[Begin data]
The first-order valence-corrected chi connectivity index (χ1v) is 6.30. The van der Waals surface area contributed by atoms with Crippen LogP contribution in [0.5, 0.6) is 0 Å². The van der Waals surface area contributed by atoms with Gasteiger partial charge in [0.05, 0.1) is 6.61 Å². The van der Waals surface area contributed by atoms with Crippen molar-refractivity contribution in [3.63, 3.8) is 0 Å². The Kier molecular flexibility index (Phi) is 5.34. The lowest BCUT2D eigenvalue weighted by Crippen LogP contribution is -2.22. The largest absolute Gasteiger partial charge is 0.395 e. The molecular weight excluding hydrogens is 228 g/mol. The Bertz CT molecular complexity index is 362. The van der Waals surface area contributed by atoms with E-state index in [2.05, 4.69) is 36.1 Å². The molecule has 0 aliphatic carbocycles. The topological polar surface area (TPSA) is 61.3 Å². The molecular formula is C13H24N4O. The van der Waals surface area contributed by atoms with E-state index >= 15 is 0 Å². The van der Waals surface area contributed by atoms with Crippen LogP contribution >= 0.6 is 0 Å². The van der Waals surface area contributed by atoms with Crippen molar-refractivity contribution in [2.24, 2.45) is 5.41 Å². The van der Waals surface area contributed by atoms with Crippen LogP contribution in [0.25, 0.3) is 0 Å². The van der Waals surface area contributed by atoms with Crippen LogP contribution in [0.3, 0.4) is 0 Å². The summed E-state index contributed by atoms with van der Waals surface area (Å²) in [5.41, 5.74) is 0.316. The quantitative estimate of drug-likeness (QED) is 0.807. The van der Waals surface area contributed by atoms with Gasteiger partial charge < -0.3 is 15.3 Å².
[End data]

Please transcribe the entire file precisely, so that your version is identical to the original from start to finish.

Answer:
The first-order valence-corrected chi connectivity index (χ1v) is 6.30. The van der Waals surface area contributed by atoms with Crippen LogP contribution in [0.5, 0.6) is 0 Å². The van der Waals surface area contributed by atoms with Gasteiger partial charge in [0.05, 0.1) is 6.61 Å². The van der Waals surface area contributed by atoms with Crippen molar-refractivity contribution in [3.63, 3.8) is 0 Å². The Kier molecular flexibility index (Phi) is 5.34. The lowest BCUT2D eigenvalue weighted by Crippen LogP contribution is -2.22. The largest absolute Gasteiger partial charge is 0.395 e. The molecular weight excluding hydrogens is 228 g/mol. The Bertz CT molecular complexity index is 362. The van der Waals surface area contributed by atoms with E-state index in [2.05, 4.69) is 36.1 Å². The molecule has 0 aliphatic carbocycles. The topological polar surface area (TPSA) is 61.3 Å². The molecular formula is C13H24N4O. The van der Waals surface area contributed by atoms with E-state index >= 15 is 0 Å². The van der Waals surface area contributed by atoms with Crippen LogP contribution >= 0.6 is 0 Å². The van der Waals surface area contributed by atoms with Crippen molar-refractivity contribution in [2.24, 2.45) is 5.41 Å². The van der Waals surface area contributed by atoms with Crippen LogP contribution in [0.25, 0.3) is 0 Å². The van der Waals surface area contributed by atoms with Crippen LogP contribution in [0.3, 0.4) is 0 Å². The summed E-state index contributed by atoms with van der Waals surface area (Å²) in [5.41, 5.74) is 0.316. The quantitative estimate of drug-likeness (QED) is 0.807. The van der Waals surface area contributed by atoms with Gasteiger partial charge < -0.3 is 15.3 Å².